My older brother learned the hard way that there's a slight chance the Easter Bunny does not exist.
He, along with several hundred children, waited eagerly one Easter for the famous rabbit to parachute out of a helicopter and land in a field, thus signaling the start of what could have been a massive egg hunt. The brightly-colored eggs, the candy, the sport and, of course, the glory that comes with being the biggest egg-getter were on every child’s mind that fateful morning. They could see the helicopter circling above and flashes of white fur as the giant leporid occasionally poked his head out of the chassis to wiggle his ears. Each sighting elicited squeals of delight.
Alas, when Mr. Bunny leaned out of the chopper to give one last cheery wave of his paw to his glassy-eyed admirers before hoppity-hopping into midair, the headpiece of his costume fell off. The throng of children bedecked with Easter baskets and itching for candy silently tracked the Easter Bunny's dismembered head’s path to the ground as if it were some strange, furry alien spacecraft. It landed with a soft “thunk” among their ranks.
A moment of absolute quiet passed as preadolescent minds scrambled to process what just happened. Parents, much quicker on the uptake, felt cold sweat sprout along their spine as they fathomed tantrums to come. And, as if with a collective, fevered mind, hundreds of kids began wailing, thrashing about and sprinting away from the rabbit's head's cold, lifeless stare in whatever direction they happened to be facing when the spectacle touched earth. Their caretakers desperately tried to catch them, comfort them. Someone picked up the Easter Bunny's head and tried to conceal it. This, however, only caused renewed screams of terror.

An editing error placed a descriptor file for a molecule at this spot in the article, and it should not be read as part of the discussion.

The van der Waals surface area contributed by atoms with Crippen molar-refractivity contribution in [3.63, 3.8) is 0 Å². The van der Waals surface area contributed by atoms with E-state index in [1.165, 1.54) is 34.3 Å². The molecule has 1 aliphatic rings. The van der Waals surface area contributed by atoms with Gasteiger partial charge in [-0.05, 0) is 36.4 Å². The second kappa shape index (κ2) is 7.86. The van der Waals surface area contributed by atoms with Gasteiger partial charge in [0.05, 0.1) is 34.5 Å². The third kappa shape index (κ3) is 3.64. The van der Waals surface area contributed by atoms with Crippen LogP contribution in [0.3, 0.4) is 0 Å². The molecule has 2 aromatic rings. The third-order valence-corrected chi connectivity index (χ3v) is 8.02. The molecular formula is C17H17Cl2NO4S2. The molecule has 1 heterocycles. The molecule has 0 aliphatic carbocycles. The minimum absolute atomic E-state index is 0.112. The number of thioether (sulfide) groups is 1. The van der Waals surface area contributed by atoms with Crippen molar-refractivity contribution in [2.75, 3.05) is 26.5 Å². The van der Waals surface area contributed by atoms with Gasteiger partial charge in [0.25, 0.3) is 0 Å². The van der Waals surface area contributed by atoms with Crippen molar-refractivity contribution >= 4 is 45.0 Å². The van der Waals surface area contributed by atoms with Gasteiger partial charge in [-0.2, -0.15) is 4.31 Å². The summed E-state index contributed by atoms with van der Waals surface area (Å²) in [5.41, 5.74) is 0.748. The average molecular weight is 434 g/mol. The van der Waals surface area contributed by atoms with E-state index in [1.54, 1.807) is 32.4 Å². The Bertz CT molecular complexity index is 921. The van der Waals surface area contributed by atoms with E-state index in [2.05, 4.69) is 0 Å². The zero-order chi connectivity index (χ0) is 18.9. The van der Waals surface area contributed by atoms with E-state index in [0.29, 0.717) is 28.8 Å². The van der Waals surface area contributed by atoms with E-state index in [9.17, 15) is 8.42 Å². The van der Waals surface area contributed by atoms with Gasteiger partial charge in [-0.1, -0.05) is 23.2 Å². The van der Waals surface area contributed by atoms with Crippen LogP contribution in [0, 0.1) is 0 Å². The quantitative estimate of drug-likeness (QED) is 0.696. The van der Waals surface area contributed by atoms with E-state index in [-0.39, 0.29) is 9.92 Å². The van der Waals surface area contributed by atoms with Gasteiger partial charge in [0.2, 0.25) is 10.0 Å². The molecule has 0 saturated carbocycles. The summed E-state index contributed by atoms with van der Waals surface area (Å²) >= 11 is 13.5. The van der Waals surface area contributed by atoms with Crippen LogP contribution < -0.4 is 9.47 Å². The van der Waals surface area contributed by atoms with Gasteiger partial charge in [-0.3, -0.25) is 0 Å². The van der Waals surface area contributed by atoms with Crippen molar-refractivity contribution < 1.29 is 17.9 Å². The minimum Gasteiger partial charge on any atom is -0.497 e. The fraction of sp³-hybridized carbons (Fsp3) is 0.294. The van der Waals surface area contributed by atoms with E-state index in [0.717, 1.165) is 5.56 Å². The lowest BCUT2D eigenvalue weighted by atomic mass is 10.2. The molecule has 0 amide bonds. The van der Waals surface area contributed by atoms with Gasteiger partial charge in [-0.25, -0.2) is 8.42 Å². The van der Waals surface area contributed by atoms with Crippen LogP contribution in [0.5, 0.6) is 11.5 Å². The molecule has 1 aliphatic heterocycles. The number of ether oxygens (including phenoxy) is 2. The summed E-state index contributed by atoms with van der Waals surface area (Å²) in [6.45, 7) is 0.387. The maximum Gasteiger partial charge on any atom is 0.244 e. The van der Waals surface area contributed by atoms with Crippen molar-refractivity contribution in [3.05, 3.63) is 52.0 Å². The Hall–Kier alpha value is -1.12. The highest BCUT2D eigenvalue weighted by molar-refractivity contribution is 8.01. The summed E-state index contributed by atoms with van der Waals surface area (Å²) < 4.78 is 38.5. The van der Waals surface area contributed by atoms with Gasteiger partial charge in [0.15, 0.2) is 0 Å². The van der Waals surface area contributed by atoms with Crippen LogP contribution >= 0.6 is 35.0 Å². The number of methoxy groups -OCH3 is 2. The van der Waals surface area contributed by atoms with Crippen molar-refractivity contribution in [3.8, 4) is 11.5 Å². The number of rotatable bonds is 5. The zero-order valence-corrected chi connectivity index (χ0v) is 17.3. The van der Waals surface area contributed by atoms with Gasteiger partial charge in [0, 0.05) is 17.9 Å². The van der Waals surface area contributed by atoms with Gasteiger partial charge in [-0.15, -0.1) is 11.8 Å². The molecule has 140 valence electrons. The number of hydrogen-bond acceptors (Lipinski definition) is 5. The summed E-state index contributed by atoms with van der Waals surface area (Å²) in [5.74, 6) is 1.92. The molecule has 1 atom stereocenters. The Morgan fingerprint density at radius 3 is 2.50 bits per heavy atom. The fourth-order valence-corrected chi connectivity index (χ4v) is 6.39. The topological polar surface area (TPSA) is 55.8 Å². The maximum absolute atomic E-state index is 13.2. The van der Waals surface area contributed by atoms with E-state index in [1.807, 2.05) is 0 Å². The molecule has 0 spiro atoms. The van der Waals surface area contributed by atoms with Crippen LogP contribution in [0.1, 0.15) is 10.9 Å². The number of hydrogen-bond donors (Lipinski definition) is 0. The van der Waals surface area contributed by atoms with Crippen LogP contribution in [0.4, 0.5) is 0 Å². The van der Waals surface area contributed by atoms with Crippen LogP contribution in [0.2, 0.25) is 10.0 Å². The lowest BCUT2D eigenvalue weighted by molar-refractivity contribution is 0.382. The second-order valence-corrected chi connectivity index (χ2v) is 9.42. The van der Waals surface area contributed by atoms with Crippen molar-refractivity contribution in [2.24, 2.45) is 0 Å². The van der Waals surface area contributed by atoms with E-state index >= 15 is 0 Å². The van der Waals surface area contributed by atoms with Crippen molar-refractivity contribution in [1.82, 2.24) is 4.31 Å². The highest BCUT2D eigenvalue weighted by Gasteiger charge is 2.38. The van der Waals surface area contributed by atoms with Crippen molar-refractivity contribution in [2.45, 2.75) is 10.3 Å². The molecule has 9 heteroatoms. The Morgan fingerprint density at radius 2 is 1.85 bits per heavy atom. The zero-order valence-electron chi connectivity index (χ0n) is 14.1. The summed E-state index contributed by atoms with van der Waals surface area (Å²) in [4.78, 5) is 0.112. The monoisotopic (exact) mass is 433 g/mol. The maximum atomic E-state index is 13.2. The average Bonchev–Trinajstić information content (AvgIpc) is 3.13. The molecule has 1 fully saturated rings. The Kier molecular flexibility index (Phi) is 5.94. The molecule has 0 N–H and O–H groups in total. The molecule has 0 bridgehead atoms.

When the 90 percent-complete Easter Bunny landed, grotesque-looking with his man face and rabbit body, he quickly detached his chute, slipped his head back on and began frantically prancing and dancing as if nothing out-of-sorts had happened. Parents restraining out-of-control children stared, their mouths agape.
Only a small handful of children, mainly the younger ones, were duped into forgetting the horrific scene they'd just witnessed. "Easter Bunny magic!" they were told, "a trick!" “Animorphs!” They cautiously hunted for eggs, frequently pausing to look over their shoulders at the Easter Bunny, minds churning.
Unfortunately, my brother was never saved. The doubt planted in his mind on that Easter grew too great, too fast for him to ignore. The holiday would never be the same for him and he would have to spend the rest of his childhood hunting for eggs and devouring candy with the knowledge that the Easter Bunny might not be real.
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